Shallow Hal: Vandy Mummified by old-new Kentucky

Hal Mumme, Kentucky's disgraced former coach, was not sighted at Dudley Field this past Saturday. Neither, for that matter, was the much more honorable Tubby Smith. Yet, it seemed as though the coaching styles of both men were in evidence, as Kentucky played basketball on grass, giving the Commodores their second pitch-and-catch punishing in as many weeks.

The Wildcats' massive gunslinger, Jared Lorenzen, rediscovered the brilliant form he has been able to display at some points in his inconsistent Kentucky career. One can only imagine how simple it was for Lorenzen to call plays in the huddle.

"Derek, you go to the left. Derek, you go to the right. Everybody else go short or middle. Break!"

Whether it was Derek Smith, Derek Abney, or anyone else in his receiving corps, Lorenzen had a ridiculously easy time spotting teammates and hitting them for long pass plays that went all the way, the kinds of plays that have put Vandy behind the 8-ball all season. With Kentucky scoring at such an alarming rate, Greg Zolman and the Dores' offense had very little margin for error, and one play gave Kentucky all the momentum it would need.

Zolman was leading the Dores on a sustained march down the field, a 10-play, 72-yard beauty that had the good guys eight yards from paydirt and a mere three-point deficit in this gridiron version of an up-and-down, 94-foot war at Memorial Gym. And if the Dores couldn't get seven, three points would have drawn Vandy within one possession, which certainly represented striking distance in this yo-yo-like game.

And then it happened.

Zolman, upon being sacked by UK's Dennis Johnson, fumbled. Jamal White of Kentucky picked up the loose pigskin and carried it 82 yards for a touchdown, just 59 seconds before halftime. Instead of creeping within three, or at least one possession in some form, the Dores found themselves down 17, or three possessions.

Showing a lot of heart, Vandy marched back down the field, only to see a 27-yard field goal bounce off the upright and away on the final play of the first half. The Dores still kept coming in the second half, scoring two touchdowns after staring down 17-point deficits. Unfortunately, the leaky defense that has patrolled the Commodores' sinking ship could not plug the holes-literally and figuratively-allowing Kentucky to continue to build its lead back into three-possession territory. Zolman and his mates ran out of ammunition, and the battle was over.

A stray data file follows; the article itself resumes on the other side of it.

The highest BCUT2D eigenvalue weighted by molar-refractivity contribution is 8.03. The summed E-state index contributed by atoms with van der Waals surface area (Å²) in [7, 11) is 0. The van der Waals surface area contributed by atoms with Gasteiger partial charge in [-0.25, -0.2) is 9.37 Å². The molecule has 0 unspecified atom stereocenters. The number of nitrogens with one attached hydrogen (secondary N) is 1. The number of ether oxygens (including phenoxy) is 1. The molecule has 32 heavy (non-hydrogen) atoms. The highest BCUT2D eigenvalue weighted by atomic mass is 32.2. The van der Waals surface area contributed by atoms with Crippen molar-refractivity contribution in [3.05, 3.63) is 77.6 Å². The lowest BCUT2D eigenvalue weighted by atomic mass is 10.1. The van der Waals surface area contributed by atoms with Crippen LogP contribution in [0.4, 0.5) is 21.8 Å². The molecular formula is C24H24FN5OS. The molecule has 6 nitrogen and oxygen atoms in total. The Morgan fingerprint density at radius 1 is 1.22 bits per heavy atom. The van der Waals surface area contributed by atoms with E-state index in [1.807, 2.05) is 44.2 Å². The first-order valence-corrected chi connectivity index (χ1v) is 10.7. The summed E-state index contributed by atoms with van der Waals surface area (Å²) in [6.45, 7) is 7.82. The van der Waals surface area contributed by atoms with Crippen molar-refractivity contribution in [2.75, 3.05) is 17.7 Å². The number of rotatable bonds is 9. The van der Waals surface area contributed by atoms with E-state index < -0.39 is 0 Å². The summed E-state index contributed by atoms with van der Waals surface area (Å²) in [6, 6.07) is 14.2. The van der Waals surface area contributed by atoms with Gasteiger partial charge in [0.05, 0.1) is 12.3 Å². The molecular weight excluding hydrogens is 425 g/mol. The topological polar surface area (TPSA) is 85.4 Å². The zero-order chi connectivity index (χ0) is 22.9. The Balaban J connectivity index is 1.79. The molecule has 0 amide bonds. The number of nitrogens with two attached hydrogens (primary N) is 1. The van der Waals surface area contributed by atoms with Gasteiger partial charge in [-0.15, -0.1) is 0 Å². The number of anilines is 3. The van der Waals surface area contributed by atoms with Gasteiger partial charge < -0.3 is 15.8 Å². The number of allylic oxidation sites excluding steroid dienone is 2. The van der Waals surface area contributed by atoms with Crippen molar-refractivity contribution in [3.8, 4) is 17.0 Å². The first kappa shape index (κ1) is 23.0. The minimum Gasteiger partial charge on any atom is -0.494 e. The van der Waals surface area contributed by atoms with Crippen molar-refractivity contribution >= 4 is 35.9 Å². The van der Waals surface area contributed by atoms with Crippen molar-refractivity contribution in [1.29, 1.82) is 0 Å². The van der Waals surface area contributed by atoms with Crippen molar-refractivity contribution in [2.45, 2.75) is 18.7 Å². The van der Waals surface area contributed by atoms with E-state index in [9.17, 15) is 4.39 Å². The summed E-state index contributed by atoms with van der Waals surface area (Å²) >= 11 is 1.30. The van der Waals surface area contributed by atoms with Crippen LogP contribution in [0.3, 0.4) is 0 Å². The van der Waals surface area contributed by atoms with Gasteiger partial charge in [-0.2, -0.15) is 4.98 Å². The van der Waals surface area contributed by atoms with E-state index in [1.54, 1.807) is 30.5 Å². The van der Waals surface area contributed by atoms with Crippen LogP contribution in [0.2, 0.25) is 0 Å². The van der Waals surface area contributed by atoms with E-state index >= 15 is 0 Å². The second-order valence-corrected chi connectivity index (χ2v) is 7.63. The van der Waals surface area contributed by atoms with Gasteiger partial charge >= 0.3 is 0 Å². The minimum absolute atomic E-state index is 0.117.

One of sports' great truisms says that it's not necessarily that you perform well, but that you perform well when you need to. Expecting excellence is the ideal, but being human beings-especially collegians-the 20-year-olds who represent the Commodores can't be expected to suddenly imitate a gridiron goliath every week, and certainly not on every play. What has been, is, and always will be within Vandy's reach, however-given the fact that the Dores play other growing, learning, mistake-prone collegiate athletes every week-is the ability to take a game that hangs in the balance and change it with one big play, a breakthrough for the Commodore brigade.

From Alabama to Auburn, from South Carolina to Saturday's Cat fight, Vandy-believe it or not-has indeed possessed an opportunity to change the direction of a game with one key play in an extremely crucial situation. It is in those make-or-break situations that Vandy has posted an "o-fer" in the excellence department. Being excellent in the big situations-which happened for Kentucky on White's 82-yard return-is the very thing keeping Vandy from crawling out of the bottom tier in the SEC.

It's easy-very, very easy-to look at the 56-30 final in Nashville and say that Vandy can't compete. The results of one game-changing play in the final minute of the first half suggest otherwise. It's not that Vandy can't compete, they can; it's that Vandy can't perform in crucial situations.

The next coach of the Commodores will need to drum that fact home. If Mister Next Coach can, this program can turn the corner on the field.

Finally, as an appendage to the coverage of Vanderbilt Football on the field, one note about the off-field elements of college football should be made: it was said earlier-and it certainly won't be disputed in any circles-that Hal Mumme was UK's disgraced ex-coach. Turn to Woody Widenhofer, on the other hand. For all his gridiron failures, the Woodster's quality as a person and a custodian of college student-athletes is transcending its already-lofty status. With a 100 percent graduation rate, and none of the messes that enveloped UCLA and Boston College-and their star running backs-this past week (those two schools are not academic shrinking violets, either…), it's an enduring testimony to Widenhofer's sense of priorities that Vandy stands where it does in the classroom, even for a big-time football program.

In an overarching sense, once the numbing frustration of each and every loss subsides, Vandy fans should-and I imagine they do indeed-realize how Widenhofer has made his kids become excellent when-or perhaps more appropriately, WHERE-they need to: in the classroom. Now, if only the Good Ship Commodore can translate that excellence to "crunch-time situations" ON the field… and sink the Volunteer Navy. Top Stories